Worldbuilding: The Role of Small Details

I was reading Madeleine Bunting’s thoughtful, thought-provoking travel memoir, A Hebridean Journey, earlier today. I’m reading it for two reasons: because I love books that look at landscape and their meanings, and, for setting and cultural research for my work-in-progress.

One chapter is on the island known as Lewis and Harris, and the famous, beautiful 540px-UigChessmen_SelectionOfKingsLewis Chessman. If you don’t know the Lewis Chessmen, they are intricate, oddly beautiful 12th century chess pieces, carved from walrus ivory. Found in 1831 on Lewis, they are now mostly in the British Museum (I was looking at some of them only a couple of weeks ago) and the National Museum of Scotland, plus a few on permanent loan on Lewis.

These chessmen are the model for a xache set in Empire’s Exile (a game I never define, but can be considered to be like chess. It’s played throughout the series.)

‘He opened the skin bag he carried, to take out intricately carved game pieces. They must be part of Irmgard’s treasure, I thought. How did he convince her to let him use them? Cillian took one, turning it in his fingers. “Hálainn[1],” he murmured.’

The purpose of this set was really two-fold: to show Irmgard’s wealth, and to allow my characters to play xache in the setting they were in at the time. I didn’t really mean them to be anything else.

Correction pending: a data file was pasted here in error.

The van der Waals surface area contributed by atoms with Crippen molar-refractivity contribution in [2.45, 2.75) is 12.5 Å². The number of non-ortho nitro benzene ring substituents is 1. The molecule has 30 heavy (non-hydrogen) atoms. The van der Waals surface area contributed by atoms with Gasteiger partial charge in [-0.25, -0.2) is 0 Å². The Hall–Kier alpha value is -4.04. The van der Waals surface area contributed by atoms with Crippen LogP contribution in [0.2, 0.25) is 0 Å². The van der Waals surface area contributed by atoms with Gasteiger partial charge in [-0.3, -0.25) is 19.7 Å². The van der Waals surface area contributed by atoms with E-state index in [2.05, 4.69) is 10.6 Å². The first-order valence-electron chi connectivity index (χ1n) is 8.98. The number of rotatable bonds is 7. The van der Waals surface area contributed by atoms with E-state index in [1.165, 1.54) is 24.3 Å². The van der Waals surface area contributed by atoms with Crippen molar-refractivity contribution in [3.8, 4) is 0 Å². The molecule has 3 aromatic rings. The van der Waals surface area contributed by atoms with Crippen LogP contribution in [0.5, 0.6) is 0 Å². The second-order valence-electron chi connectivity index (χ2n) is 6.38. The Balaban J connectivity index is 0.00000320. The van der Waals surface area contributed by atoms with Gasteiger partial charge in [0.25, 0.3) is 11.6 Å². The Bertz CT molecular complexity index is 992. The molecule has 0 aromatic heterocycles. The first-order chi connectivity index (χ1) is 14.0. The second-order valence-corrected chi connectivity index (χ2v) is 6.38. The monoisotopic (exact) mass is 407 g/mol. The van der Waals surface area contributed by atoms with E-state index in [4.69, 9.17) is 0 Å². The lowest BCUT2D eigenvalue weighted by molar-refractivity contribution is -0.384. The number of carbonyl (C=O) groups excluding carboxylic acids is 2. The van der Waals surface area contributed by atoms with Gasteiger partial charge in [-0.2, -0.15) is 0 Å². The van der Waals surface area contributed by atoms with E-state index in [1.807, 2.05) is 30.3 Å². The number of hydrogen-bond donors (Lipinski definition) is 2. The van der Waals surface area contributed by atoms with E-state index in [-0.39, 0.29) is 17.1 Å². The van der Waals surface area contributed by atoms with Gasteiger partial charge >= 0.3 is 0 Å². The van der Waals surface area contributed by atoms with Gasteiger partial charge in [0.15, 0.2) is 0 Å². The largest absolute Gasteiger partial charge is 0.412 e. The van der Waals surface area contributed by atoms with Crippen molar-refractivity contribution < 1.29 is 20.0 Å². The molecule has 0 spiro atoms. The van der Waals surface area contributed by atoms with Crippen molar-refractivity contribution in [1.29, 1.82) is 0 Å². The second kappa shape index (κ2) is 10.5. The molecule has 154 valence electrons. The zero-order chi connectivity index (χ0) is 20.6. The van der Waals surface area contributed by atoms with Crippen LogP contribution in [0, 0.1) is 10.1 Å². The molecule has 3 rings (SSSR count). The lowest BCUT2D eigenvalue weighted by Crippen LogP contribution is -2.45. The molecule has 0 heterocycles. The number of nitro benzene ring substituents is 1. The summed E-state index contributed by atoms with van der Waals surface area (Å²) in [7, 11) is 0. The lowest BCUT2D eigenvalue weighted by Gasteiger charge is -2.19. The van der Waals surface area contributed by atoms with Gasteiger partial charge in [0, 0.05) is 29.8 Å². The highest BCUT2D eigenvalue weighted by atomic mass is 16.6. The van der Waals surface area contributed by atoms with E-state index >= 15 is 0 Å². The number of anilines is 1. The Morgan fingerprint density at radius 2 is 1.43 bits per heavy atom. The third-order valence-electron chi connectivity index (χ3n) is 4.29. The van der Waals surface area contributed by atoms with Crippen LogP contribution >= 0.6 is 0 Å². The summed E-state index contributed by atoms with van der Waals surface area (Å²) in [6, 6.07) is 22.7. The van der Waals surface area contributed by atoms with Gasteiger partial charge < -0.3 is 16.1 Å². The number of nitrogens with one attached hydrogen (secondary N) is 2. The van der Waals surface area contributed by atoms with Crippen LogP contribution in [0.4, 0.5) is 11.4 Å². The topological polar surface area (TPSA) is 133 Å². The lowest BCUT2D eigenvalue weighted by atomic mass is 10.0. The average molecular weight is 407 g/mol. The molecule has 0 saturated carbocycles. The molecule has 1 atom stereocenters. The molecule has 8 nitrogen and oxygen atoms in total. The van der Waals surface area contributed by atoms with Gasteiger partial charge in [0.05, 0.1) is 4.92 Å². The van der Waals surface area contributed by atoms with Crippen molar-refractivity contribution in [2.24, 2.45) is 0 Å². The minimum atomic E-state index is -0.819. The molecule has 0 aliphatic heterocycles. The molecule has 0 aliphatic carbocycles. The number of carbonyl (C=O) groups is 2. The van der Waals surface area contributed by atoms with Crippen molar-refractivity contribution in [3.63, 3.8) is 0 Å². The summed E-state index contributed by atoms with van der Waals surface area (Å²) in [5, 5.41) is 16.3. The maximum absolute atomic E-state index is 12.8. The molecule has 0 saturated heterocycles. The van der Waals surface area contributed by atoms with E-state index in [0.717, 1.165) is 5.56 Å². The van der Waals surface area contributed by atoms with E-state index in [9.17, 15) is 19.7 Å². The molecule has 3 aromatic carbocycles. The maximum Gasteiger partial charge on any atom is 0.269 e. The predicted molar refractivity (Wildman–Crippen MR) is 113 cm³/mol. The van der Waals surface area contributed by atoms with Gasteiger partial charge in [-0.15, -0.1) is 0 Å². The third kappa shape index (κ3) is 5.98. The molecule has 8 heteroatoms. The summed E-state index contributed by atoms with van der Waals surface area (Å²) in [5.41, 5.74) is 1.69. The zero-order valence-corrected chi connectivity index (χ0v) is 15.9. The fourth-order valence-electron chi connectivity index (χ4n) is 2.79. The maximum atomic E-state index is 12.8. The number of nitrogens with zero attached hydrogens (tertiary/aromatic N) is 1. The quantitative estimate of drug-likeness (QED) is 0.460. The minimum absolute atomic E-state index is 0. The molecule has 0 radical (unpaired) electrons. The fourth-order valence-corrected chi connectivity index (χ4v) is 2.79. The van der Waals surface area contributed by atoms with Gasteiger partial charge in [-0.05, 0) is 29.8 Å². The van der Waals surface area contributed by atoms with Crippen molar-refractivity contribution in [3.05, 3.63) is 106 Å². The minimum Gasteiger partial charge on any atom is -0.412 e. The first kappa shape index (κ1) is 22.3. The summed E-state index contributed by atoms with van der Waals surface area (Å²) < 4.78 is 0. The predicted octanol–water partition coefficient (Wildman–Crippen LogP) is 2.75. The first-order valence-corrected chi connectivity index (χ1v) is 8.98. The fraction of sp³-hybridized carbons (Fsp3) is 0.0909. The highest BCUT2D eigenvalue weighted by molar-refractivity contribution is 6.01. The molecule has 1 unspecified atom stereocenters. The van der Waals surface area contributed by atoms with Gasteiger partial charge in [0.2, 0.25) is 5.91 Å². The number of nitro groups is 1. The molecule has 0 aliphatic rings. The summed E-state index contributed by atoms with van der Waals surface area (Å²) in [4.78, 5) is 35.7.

But today, well into to the new book, which is a sequel to Empire’s Exile, I realized I can use them as a tiny bridge between the two books, adding continuity. I won’t say exactly how, because that would give away a little of the plot: suffice it to say that those beautiful walrus-ivory game pieces will end up in Sorley’s hands again, and from him to Cillian.

Repeated details like this, small, and not dwelt-upon, are important in world-building, especially in a series. They make the created world a little more familiar to readers, immersing them a little further into the world, creating a sense of comfort. They can deepen connections between characters and events, and trigger memories in both our characters, making them more human, and our readers.

In my series, xache is not just a game, but a metaphor, and perhaps too the move from the plain xache sets earlier in the series to this intricate set with its own messages about power and influence carved into the stances and dress of the pieces has its own meaning. I still need to think about that, and it’s for a different discussion than one about world-building.

I welcome your thoughts and ideas!


[1] Beautiful

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